OKLAHOMA CITY — The Oklahoma History Center (OHC) is pleased to announce the opening of its new in-house restaurant, Farmstead Cafe at OHC. Patrons may be familiar with its parent restaurant in Luther, Farmstead Cafe at 116 S. Main, which is a Made in Oklahoma location that features locally sourced products and scratch-made menu favorites like biscuits and gravy for breakfast, house-made chicken salad for lunch and more.
Located on the third floor of the OHC with a stunning view of the Oklahoma State Capitol, Farmstead Cafe at OHC draws its baked goods from the Luther location and staff including gluten-friendly items. In addition, soups, salads, sandwiches and daily specials will be featured. Farmstead also highlights local coffee roasters including Eote, Leap and Flatlander. The museum cafe is open from 10 am – 2 pm, Monday–Saturday.
The cafe is accessible to the public as well as museum guests and has ample parking, making it a great choice for lunch with a view. Similar to the original location in Luther, the space at Farmstead Cafe is available for events, and catering.
“We thank our new friends at the Oklahoma History Center for this great opportunity. Our business has been built on a foundation of how we approach work, treat our staff and give our loyalty to our local producers. Our growing list of guests come from all across the Oklahoma City metroplex, and we are grateful and excited to extend that model to our new location,” said Matthew Winton, owner of Farmstead Cafe and All Hat Cattle Company.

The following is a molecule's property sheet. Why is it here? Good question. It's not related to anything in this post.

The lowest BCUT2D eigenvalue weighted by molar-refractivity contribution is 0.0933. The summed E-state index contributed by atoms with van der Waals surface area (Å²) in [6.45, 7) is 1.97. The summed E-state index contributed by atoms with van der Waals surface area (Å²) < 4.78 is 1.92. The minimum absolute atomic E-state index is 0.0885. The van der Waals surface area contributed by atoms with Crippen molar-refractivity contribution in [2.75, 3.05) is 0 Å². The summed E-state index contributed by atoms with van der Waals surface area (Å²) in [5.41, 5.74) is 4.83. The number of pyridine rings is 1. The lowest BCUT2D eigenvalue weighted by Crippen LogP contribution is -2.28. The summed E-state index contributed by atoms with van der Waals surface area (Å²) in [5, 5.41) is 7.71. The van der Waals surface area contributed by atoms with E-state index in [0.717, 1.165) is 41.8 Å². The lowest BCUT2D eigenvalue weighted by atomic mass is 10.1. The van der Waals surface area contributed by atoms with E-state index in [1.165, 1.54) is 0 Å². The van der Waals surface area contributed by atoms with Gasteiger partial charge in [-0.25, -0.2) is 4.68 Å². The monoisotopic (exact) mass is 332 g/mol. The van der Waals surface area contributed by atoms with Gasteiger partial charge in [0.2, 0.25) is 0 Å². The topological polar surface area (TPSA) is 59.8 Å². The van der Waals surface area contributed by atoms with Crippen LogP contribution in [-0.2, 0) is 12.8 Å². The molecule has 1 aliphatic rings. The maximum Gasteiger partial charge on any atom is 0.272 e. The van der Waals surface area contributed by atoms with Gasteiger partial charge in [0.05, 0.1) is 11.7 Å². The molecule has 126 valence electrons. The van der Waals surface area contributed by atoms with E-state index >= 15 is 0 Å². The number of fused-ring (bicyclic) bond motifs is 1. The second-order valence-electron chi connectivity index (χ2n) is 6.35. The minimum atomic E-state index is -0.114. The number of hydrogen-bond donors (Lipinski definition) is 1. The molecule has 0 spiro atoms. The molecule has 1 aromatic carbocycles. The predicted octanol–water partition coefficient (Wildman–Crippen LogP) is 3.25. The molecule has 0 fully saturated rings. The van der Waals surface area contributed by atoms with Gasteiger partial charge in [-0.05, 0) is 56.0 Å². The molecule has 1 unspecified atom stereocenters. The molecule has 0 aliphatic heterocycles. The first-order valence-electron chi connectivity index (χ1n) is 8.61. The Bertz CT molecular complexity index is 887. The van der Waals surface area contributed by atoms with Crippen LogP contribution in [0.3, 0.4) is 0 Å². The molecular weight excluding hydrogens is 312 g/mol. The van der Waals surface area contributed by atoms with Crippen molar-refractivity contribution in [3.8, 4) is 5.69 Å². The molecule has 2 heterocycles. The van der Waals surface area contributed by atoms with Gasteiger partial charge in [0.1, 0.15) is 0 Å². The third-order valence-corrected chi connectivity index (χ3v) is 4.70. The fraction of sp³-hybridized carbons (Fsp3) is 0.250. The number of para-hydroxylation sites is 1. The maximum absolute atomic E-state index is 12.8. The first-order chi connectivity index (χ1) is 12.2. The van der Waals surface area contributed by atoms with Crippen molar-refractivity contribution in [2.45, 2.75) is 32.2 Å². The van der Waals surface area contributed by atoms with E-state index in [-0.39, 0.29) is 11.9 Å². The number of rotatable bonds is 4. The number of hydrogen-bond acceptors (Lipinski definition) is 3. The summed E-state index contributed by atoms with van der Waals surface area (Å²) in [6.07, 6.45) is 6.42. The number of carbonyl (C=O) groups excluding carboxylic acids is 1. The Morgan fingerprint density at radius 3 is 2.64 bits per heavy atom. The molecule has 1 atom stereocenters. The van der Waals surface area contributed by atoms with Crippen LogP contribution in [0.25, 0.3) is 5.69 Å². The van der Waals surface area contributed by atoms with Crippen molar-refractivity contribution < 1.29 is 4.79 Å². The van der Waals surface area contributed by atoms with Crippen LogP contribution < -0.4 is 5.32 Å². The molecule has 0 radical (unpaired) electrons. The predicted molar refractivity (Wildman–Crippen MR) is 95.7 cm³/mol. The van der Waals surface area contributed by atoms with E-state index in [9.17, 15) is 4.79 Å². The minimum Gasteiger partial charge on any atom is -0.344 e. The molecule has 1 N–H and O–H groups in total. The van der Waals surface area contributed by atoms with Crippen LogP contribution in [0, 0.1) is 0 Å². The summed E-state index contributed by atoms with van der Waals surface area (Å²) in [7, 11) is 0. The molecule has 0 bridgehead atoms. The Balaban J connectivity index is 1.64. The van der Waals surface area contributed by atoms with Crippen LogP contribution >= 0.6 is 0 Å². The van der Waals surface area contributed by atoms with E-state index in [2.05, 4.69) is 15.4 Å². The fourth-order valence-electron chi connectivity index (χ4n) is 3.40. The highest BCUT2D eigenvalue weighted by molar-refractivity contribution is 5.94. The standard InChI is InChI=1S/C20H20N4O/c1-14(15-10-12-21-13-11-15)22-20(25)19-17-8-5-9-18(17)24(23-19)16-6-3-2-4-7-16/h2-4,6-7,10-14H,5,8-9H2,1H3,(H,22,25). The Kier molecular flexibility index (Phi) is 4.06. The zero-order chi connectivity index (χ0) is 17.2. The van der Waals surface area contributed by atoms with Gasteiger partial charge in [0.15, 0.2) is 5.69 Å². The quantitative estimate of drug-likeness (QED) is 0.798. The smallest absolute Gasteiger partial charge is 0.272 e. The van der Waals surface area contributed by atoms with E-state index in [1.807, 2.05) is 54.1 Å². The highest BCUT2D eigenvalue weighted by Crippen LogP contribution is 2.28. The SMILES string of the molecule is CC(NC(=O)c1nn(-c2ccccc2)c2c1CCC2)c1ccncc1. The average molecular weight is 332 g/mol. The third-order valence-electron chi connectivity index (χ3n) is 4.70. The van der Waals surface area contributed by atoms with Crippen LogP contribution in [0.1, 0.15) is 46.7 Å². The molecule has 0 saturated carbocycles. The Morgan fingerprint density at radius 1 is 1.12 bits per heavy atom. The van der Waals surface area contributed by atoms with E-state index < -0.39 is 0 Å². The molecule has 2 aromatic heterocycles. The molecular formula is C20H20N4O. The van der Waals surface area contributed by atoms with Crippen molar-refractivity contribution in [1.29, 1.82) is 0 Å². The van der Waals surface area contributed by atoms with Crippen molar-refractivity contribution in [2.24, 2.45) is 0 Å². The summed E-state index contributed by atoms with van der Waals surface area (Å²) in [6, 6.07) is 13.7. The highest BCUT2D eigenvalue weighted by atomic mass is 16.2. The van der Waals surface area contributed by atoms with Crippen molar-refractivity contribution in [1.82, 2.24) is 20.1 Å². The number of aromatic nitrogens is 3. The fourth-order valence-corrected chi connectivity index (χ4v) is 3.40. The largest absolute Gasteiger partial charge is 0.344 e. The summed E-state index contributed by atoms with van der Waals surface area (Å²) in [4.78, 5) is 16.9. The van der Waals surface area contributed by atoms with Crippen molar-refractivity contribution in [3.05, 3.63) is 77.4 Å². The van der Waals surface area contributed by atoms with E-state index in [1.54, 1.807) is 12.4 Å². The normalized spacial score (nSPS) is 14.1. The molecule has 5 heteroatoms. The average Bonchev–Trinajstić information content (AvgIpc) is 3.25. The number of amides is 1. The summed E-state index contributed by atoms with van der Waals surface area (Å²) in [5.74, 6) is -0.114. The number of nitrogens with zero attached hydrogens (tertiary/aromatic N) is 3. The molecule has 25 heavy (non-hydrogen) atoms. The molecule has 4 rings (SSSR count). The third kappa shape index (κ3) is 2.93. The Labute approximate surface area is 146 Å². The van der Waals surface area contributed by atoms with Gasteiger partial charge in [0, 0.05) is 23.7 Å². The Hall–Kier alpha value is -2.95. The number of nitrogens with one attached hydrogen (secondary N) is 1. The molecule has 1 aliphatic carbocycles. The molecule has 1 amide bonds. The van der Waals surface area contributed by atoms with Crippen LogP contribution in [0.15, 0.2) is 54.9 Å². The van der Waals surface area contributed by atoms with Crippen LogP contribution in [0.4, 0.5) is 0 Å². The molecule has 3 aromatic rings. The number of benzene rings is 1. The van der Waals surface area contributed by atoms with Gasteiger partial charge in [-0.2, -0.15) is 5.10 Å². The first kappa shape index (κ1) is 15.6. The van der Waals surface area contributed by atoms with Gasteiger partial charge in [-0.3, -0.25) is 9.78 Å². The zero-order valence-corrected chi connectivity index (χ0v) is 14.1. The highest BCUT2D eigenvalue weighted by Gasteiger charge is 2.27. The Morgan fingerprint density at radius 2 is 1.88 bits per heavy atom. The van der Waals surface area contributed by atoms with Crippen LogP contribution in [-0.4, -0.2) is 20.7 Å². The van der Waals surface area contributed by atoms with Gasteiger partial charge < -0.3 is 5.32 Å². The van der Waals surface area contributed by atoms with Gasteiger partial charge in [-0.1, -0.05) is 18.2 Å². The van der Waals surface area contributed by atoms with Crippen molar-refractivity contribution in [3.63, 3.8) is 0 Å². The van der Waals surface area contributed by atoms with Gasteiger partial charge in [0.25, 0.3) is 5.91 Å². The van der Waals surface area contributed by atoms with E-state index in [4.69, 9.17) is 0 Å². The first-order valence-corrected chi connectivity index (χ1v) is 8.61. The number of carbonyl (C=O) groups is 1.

The original Farmstead Cafe opened in Luther in 2016 in a completely restored two-story building constructed in 1897 on Luther’s Main Street. In addition to the restaurant, the Luther building also has office space and studio space for private gatherings and catering.
Both locations are located close to Route 66 in Luther and the Oklahoma History Center, making the Mother Road a natural talking point with travelers and explorers who visit. Both locations feature art from local artists, on display or for sale, including Luther’s Lindy Jerlow.
Luther fans of the restaurant will note the slight name change to Farmstead Cafe that works for both locations. The new name also includes a new logo that highlights “Star 46,” Oklahoma’s first flag when it became the 46th state in the union. The Luther location’s menu and hours remain the same, Tuesday – Saturday from 7 am – 2 pm; and also dinner hours on Thursday and Friday from 5 – 8 pm. Cooking demonstrations and other specials events are being planned for both locations.
The Oklahoma History Center is located at 800 Nazih Zuhdi Drive in Oklahoma City. To reach Farmstead Cafe at OHC, please call 405–522-2321 or email email@example.com. On Facebook, follow the Farmstead Cafe at OHC and Farmstead Cafe at 116 or on Instagram at Farmstead Cafe.
The Oklahoma History Center is a division of the Oklahoma Historical Society and is an affiliate of the Smithsonian Institution, National Archives and is an accredited member of the American Alliance of Museums. The mission of the Oklahoma Historical Society is to collect, preserve and share the history and culture of the state of Oklahoma and its people. Founded in 1893 by members of the Territorial Press Association, the OHS maintains museums, historic sites and affiliates across the state. Through its research archives, exhibits, educational programs and publications the OHS chronicles the rich history of Oklahoma. For more information about the OHS, please visit www.okhistory.org.
DISCLOSURE. Luther Publisher editor Dawn Shelton also works at the Farmstead Cafe on events, marketing and catering. For story ideas or promotion about Luther businesses, send news releases and tips to her at firstname.lastname@example.org.
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